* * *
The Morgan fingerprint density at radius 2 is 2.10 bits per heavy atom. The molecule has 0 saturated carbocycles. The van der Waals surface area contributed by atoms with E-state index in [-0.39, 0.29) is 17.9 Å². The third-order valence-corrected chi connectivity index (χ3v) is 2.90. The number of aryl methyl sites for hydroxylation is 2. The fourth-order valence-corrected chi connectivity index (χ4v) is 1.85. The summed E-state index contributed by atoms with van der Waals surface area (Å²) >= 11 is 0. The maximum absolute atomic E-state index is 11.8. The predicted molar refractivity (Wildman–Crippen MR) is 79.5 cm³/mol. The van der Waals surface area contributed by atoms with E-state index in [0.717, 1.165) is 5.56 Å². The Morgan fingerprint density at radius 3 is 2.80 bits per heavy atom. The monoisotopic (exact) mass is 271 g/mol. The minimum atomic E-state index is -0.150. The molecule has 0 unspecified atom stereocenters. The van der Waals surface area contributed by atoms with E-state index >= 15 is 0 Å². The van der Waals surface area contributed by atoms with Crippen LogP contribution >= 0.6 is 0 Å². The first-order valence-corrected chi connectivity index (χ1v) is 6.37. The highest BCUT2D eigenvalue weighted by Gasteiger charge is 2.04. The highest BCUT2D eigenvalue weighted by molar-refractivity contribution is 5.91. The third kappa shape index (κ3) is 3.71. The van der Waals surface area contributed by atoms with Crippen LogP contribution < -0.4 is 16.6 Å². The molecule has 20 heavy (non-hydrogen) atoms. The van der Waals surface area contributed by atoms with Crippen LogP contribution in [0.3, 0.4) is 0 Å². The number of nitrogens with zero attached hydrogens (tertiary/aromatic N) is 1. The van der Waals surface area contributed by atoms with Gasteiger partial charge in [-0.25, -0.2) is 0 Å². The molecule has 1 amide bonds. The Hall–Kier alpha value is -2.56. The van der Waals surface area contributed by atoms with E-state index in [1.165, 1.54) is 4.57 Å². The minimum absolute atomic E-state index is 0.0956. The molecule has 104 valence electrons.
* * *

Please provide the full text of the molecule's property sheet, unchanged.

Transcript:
The Morgan fingerprint density at radius 2 is 2.10 bits per heavy atom. The molecule has 0 saturated carbocycles. The van der Waals surface area contributed by atoms with E-state index in [-0.39, 0.29) is 17.9 Å². The third-order valence-corrected chi connectivity index (χ3v) is 2.90. The number of aryl methyl sites for hydroxylation is 2. The fourth-order valence-corrected chi connectivity index (χ4v) is 1.85. The summed E-state index contributed by atoms with van der Waals surface area (Å²) >= 11 is 0. The maximum absolute atomic E-state index is 11.8. The predicted molar refractivity (Wildman–Crippen MR) is 79.5 cm³/mol. The van der Waals surface area contributed by atoms with E-state index in [0.717, 1.165) is 5.56 Å². The Morgan fingerprint density at radius 3 is 2.80 bits per heavy atom. The monoisotopic (exact) mass is 271 g/mol. The minimum atomic E-state index is -0.150. The molecule has 0 unspecified atom stereocenters. The van der Waals surface area contributed by atoms with E-state index >= 15 is 0 Å². The van der Waals surface area contributed by atoms with Crippen LogP contribution >= 0.6 is 0 Å². The first-order valence-corrected chi connectivity index (χ1v) is 6.37. The highest BCUT2D eigenvalue weighted by Gasteiger charge is 2.04. The highest BCUT2D eigenvalue weighted by molar-refractivity contribution is 5.91. The third kappa shape index (κ3) is 3.71. The van der Waals surface area contributed by atoms with Crippen LogP contribution < -0.4 is 16.6 Å². The molecule has 20 heavy (non-hydrogen) atoms. The van der Waals surface area contributed by atoms with Crippen LogP contribution in [0.3, 0.4) is 0 Å². The number of nitrogens with zero attached hydrogens (tertiary/aromatic N) is 1. The van der Waals surface area contributed by atoms with Gasteiger partial charge in [-0.25, -0.2) is 0 Å². The molecule has 1 amide bonds. The Hall–Kier alpha value is -2.56. The van der Waals surface area contributed by atoms with E-state index in [1.165, 1.54) is 4.57 Å². The minimum absolute atomic E-state index is 0.0956. The molecule has 104 valence electrons.